Worried your parents might not be getting the exercise they need at their assisted living facility? Never fear! There's a growing trend of retirement communities introducing unconventional fitness routines to keep active seniors moving.
Walnut Village in Anaheim, CA is just one of the communities involved in the The National Senior League, which allows residents to form Wii bowling teams as a way for seniors to stay fit and active. Each team has eight players and competes with opponents from all across the country using the motion-based gaming system.
Besting the rest of their competition, the Walnut Village Wii Warriors recently became the NSL's 2012 Spring Season California State Wii Bowling Champions. Ages of participants range from 70 to 93, according to activity director, Lola Ramos.
"They love it. I can’t take it off the calendar," Ramos said. "It's a great way to get people out of their apartments to socialize and interact with other residents."
Although the technology may be intimidating for older residents at first, the controller is user-friendly, especially for those with limited mobility and arthritic hands, Ramos told HuffPost/50.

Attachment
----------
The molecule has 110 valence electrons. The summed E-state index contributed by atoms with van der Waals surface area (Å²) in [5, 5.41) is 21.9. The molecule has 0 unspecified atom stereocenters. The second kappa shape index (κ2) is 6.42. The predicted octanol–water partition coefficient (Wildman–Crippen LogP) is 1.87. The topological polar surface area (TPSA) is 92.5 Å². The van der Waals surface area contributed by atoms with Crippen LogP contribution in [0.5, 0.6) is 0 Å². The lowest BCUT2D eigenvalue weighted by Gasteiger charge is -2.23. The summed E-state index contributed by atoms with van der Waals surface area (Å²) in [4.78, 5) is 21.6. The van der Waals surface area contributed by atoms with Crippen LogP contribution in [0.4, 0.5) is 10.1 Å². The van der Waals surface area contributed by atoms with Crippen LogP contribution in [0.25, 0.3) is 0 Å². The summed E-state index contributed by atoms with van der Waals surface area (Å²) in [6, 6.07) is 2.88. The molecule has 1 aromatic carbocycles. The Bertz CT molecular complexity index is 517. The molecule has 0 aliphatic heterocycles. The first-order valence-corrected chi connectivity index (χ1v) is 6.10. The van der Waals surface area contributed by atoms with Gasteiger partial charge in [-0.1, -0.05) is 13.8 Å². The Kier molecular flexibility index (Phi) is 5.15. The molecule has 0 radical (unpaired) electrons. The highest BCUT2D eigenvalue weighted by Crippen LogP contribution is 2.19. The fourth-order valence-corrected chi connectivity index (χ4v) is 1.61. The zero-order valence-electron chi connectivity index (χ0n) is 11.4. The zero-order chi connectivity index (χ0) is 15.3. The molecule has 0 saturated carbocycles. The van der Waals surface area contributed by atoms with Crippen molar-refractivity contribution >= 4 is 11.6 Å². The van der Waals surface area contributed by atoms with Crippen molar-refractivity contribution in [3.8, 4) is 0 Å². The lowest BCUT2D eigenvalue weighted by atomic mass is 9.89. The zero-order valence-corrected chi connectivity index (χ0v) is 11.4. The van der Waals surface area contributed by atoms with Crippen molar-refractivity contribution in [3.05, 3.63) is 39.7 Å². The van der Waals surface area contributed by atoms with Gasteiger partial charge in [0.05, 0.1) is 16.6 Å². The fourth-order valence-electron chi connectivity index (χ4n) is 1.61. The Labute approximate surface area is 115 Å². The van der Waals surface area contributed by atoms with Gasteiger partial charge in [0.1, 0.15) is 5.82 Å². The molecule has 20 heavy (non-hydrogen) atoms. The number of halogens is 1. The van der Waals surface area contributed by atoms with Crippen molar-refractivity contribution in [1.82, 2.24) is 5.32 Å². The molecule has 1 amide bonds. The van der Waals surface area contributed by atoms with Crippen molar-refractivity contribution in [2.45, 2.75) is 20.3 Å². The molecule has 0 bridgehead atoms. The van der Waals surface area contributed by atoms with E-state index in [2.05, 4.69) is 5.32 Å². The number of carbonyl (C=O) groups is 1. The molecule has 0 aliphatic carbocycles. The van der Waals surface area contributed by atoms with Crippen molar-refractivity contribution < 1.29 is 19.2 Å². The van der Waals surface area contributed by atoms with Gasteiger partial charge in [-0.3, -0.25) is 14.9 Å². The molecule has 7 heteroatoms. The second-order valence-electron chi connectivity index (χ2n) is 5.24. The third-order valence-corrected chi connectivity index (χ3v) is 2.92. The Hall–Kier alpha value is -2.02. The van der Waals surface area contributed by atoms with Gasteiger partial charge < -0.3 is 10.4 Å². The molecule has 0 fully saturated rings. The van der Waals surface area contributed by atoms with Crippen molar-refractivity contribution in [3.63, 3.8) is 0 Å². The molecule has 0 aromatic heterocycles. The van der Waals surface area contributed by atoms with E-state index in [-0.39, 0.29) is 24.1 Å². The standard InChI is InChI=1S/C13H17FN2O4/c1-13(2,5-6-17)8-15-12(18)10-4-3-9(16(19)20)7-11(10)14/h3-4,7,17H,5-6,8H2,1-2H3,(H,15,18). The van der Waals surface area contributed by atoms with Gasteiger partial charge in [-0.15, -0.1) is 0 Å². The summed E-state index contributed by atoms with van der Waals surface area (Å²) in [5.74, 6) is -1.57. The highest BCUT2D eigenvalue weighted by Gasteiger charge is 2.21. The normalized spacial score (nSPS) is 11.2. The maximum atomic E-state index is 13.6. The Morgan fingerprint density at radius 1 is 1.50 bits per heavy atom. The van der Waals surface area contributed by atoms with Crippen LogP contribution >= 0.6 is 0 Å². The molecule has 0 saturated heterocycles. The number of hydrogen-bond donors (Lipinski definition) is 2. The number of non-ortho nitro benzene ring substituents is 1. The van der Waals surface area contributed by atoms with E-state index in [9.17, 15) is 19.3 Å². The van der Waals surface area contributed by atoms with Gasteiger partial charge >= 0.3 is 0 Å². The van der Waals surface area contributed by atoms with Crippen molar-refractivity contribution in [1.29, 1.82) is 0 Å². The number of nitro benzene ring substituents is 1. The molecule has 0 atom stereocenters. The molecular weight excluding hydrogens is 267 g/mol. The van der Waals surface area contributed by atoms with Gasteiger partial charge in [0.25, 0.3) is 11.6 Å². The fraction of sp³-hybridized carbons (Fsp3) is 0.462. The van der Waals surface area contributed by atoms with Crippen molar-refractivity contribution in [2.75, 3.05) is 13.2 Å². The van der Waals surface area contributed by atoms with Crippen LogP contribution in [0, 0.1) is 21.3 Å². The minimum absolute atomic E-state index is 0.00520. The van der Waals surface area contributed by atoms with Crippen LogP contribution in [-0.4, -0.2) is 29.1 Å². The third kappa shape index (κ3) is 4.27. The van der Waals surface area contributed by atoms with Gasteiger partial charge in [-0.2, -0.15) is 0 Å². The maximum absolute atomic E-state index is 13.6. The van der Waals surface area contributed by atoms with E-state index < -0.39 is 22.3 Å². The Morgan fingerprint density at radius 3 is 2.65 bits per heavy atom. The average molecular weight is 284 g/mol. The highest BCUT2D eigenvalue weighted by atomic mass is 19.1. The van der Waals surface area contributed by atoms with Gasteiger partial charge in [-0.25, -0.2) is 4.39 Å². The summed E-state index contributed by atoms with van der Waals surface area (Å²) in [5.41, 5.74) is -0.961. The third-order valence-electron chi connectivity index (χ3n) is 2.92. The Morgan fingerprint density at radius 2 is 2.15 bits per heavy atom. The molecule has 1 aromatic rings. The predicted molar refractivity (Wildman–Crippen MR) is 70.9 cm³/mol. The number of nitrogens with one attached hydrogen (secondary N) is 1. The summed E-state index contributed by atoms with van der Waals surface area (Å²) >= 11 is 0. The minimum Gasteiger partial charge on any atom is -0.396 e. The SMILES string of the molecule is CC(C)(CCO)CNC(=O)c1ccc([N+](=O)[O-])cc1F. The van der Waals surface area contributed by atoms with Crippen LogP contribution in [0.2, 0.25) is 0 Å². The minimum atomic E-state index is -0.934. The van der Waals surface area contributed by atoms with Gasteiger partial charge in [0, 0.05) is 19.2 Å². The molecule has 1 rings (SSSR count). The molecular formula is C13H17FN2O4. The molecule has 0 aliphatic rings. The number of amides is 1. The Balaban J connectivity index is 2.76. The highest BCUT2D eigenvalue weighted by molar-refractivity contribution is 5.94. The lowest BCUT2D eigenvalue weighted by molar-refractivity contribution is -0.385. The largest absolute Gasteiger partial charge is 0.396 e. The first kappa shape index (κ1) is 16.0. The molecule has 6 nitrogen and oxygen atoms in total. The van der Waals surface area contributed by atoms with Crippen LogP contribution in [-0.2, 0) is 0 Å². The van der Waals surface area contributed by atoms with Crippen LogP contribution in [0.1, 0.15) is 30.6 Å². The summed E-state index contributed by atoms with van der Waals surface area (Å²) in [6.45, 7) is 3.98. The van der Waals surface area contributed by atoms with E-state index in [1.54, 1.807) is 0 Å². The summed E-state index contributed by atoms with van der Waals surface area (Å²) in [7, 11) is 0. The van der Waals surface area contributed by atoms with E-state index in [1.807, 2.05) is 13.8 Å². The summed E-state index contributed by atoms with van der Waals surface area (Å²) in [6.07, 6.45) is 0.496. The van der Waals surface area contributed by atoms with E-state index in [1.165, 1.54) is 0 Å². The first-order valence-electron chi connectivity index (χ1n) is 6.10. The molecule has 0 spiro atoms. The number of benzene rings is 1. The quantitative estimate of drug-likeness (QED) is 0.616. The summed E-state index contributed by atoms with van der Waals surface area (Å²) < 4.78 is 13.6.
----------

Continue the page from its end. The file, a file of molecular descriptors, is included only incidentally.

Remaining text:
More importance is being placed on fitness for retirees as Colin Milner, chief executive of the International Council on Active Aging, told The New York Times:
"The goal of a retirement community should be to make sure the client is healthy and stays as long as possible, without moving to a higher level of care, which is more costly."
Programs for post 50s, such as SilverSneakers, promote continued healthy living and fitness. SilverSneakers, which offers fitness classes and social events, is available to active seniors through many Medicare and health care plans across the country.
It's so surprise retirement communities are trying to shift seniors attentions from mahjong to Zumba and Wii Bowling -- studies have found that by implementing simple daily exercise, such as jogging, individuals can add years to their lives.
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